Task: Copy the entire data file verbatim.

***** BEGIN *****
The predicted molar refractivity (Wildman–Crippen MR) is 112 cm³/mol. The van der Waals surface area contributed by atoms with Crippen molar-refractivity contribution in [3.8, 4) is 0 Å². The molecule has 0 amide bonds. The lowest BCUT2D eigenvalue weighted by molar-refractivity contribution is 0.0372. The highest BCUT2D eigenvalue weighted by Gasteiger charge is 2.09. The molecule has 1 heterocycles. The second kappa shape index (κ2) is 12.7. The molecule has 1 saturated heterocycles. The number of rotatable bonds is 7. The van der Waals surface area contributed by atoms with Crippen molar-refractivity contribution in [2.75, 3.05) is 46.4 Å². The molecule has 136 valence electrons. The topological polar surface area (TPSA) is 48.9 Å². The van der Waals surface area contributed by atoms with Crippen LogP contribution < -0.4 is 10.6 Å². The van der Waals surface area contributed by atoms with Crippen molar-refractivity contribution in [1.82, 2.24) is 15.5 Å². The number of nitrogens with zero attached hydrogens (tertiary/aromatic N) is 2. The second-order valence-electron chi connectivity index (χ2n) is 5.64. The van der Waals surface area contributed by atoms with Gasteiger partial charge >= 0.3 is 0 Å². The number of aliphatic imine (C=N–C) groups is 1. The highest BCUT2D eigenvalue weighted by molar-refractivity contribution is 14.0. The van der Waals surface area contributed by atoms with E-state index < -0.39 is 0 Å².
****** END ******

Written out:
The predicted molar refractivity (Wildman–Crippen MR) is 112 cm³/mol. The van der Waals surface area contributed by atoms with Crippen molar-refractivity contribution in [3.8, 4) is 0 Å². The molecule has 0 amide bonds. The lowest BCUT2D eigenvalue weighted by molar-refractivity contribution is 0.0372. The highest BCUT2D eigenvalue weighted by Gasteiger charge is 2.09. The molecule has 1 heterocycles. The second kappa shape index (κ2) is 12.7. The molecule has 1 saturated heterocycles. The number of rotatable bonds is 7. The van der Waals surface area contributed by atoms with Crippen molar-refractivity contribution in [2.75, 3.05) is 46.4 Å². The molecule has 136 valence electrons. The topological polar surface area (TPSA) is 48.9 Å². The van der Waals surface area contributed by atoms with Crippen LogP contribution < -0.4 is 10.6 Å². The van der Waals surface area contributed by atoms with Crippen molar-refractivity contribution in [1.82, 2.24) is 15.5 Å². The number of nitrogens with zero attached hydrogens (tertiary/aromatic N) is 2. The second-order valence-electron chi connectivity index (χ2n) is 5.64. The van der Waals surface area contributed by atoms with Gasteiger partial charge >= 0.3 is 0 Å². The number of aliphatic imine (C=N–C) groups is 1. The highest BCUT2D eigenvalue weighted by molar-refractivity contribution is 14.0. The van der Waals surface area contributed by atoms with E-state index < -0.39 is 0 Å².